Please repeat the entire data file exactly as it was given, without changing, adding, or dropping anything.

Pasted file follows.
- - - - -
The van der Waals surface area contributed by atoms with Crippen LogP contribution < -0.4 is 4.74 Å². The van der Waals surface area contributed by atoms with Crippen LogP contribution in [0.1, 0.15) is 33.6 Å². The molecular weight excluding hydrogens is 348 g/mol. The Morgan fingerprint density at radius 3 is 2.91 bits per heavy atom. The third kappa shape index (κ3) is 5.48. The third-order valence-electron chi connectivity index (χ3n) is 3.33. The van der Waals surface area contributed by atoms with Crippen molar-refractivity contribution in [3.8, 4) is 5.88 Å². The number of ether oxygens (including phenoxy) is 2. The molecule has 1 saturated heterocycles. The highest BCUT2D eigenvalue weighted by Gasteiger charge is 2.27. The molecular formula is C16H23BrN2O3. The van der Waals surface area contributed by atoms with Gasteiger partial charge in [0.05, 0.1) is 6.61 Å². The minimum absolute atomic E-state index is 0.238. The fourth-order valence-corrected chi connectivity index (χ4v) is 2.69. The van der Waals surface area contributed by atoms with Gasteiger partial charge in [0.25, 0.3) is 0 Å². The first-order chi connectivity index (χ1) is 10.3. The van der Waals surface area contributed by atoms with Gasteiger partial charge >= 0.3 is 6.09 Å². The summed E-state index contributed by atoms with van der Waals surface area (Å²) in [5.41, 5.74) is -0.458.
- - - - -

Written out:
The van der Waals surface area contributed by atoms with Crippen LogP contribution < -0.4 is 4.74 Å². The van der Waals surface area contributed by atoms with Crippen LogP contribution in [0.1, 0.15) is 33.6 Å². The molecular weight excluding hydrogens is 348 g/mol. The Morgan fingerprint density at radius 3 is 2.91 bits per heavy atom. The third kappa shape index (κ3) is 5.48. The third-order valence-electron chi connectivity index (χ3n) is 3.33. The van der Waals surface area contributed by atoms with Crippen molar-refractivity contribution in [3.8, 4) is 5.88 Å². The number of ether oxygens (including phenoxy) is 2. The molecule has 1 saturated heterocycles. The highest BCUT2D eigenvalue weighted by Gasteiger charge is 2.27. The molecular formula is C16H23BrN2O3. The van der Waals surface area contributed by atoms with Gasteiger partial charge in [0.05, 0.1) is 6.61 Å². The minimum absolute atomic E-state index is 0.238. The fourth-order valence-corrected chi connectivity index (χ4v) is 2.69. The van der Waals surface area contributed by atoms with Gasteiger partial charge in [0.25, 0.3) is 0 Å². The first-order chi connectivity index (χ1) is 10.3. The van der Waals surface area contributed by atoms with Gasteiger partial charge >= 0.3 is 6.09 Å². The summed E-state index contributed by atoms with van der Waals surface area (Å²) in [5.41, 5.74) is -0.458.